All money paid shall be deposited into the agricultural pollution abatement fund.

 

How do I comply with the weather forecast requirements?

There is no one way defined in the regulation to obtain forecast information. There are at least two sources of weather forecast that meet the criteria.

A good source of a printable local forecast can be obtained from NOAA through the website http://weather.gov. A zip code location close to the application site can be entered on the website. A detailed hourly forecast graphic can be reviewed and printed off. Rainfall can be totaled from the graphic to obtain the needed 12 or 24 hour predicated rainfall. A short video presentation showing how to obtain the forecast can be found on the OSU Agronomic Crops Team You Tube Channel at https://www.youtube.com/watch?v=Z7Ip8hsL4bA

Ohio Nutrient Management Record Keeper (ONMRK) is a computerized recordkeeping system that syncs with your smartphone or tablet to create a simple, easy, and quick way to record all of your fertilizer and manure applications from the field. The free app works on tablets, iPads, and smartphones. It can be downloaded from the Google Play Store for Android devices and App Store for Apple devices. More information can be found at https://agcrops.osu.edu/newsletter/corn-newsletter/there%E2%80%99s-app-nutrient-management-record-keeping

How will application terms be defined?

The following information is working definitions provided by the Ohio Department of Agriculture.

Snow covered soil is when soil, or residue lying on the soil, cannot be seen because of snow cover, or soil covered by one‐half inch of ice or more.

Frozen soil is ground that is impenetrable because of frozen soil moisture. The restriction is intended to prevent situations where fertilizer or manure is unable to freely infiltrate the soil and therefore would likely run off to surface water. Generally, frozen soil will:

1.       Not be easily penetrated by a metal object (such as a knife, screwdriver, or shovel),

2.       Not deform to show a visible imprint under downward pressure, and

3.       Have a temperature below 32° F.

Saturated soil occurs when all the pore spaces in the soil are filled with water. A soil that has an available water capacity above field capacity will be considered to be saturated. According to the Natural Resource Conservation Service Standard 590 for Ohio, when the available water capacity of a soil is above field capacity, then free water will appear on the surface of the soil when the soil is bounced, kneaded, or squeezed. For a fertilizer or manure application to be considered a violation of the law, the top two inches of the soil would need to be saturated and the application would have been made without incorporation, injection or a growing crop.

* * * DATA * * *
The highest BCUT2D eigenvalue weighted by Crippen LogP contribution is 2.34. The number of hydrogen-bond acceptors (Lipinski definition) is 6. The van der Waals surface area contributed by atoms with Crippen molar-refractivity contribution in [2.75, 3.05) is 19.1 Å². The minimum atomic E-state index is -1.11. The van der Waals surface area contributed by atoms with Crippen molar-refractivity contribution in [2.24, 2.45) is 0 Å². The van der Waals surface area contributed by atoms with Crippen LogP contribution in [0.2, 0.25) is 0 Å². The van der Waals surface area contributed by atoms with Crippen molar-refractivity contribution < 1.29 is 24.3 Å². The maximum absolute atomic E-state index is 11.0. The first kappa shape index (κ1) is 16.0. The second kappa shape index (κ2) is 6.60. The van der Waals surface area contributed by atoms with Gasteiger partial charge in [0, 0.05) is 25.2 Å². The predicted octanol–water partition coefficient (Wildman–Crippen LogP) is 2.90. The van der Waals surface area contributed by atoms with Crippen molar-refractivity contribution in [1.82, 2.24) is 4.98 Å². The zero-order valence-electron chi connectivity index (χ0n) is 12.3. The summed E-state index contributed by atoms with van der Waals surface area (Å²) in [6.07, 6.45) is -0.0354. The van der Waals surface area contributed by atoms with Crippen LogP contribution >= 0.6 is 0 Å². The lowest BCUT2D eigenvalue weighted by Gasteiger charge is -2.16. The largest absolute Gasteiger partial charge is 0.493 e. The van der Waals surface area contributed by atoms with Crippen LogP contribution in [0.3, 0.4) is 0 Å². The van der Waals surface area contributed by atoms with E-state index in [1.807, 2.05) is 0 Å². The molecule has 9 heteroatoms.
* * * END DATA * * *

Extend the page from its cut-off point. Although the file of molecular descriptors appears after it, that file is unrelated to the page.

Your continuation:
Growing crops will vary by season. In the summer, a growing crop is any green plant that will be harvested or that was planted as a cover crop. In the winter, a growing crop is any plant that will be harvested or that was planted as a cover crop and that will not winter‐kill. Plants in dormancy will be considered growing crops, as long as the plant species typically “greens up” and continues to grow in the spring. For practical purposes, a growing crop has emerged from the ground and provides reasonable ground cover.

Injection means placing the fertilizer or manure beneath the soil surface. The applied material is retained by the soil and does not concentrate or pool at or below the soil surface. If fertilizer or manure is injected, then the application is not a violation of the WLEB restrictions.

Incorporation is tillage that mixes the fertilizer or manure into the soil to an average minimum depth of four inches and mixes the fertilizer or manure with surface soil so that at least 80% of applied material is covered with soil. If surface applied fertilizer or manure is incorporated within 24 hours of application, then the application is not a violation of the WLEB restrictions.

This article summarizes important provisions but does not substitute for the legislative text which is found in Ohio revised code sections 6109.10, 903.40, 905.326, 905.327, 1511.10, 1511.11, 3745.50 and 6111.32 plus subsequent rule making by the state agencies. Full text of the civil penalty rules can be found at http://codes.ohio.gov/oac/901%3A5-4

About the C.O.R.N. Newsletter

C.O.R.N. Newsletter is a summary of crop observations, related information, and appropriate recommendations for Ohio crop producers and industry. C.O.R.N. Newsletter is produced by the Ohio State University Extension Agronomy Team, state specialists at The Ohio State University and the Ohio Agricultural Research and Development Center (OARDC). C.O.R.N. Newsletter questions are directed to Extension and OARDC state specialists and associates at Ohio State.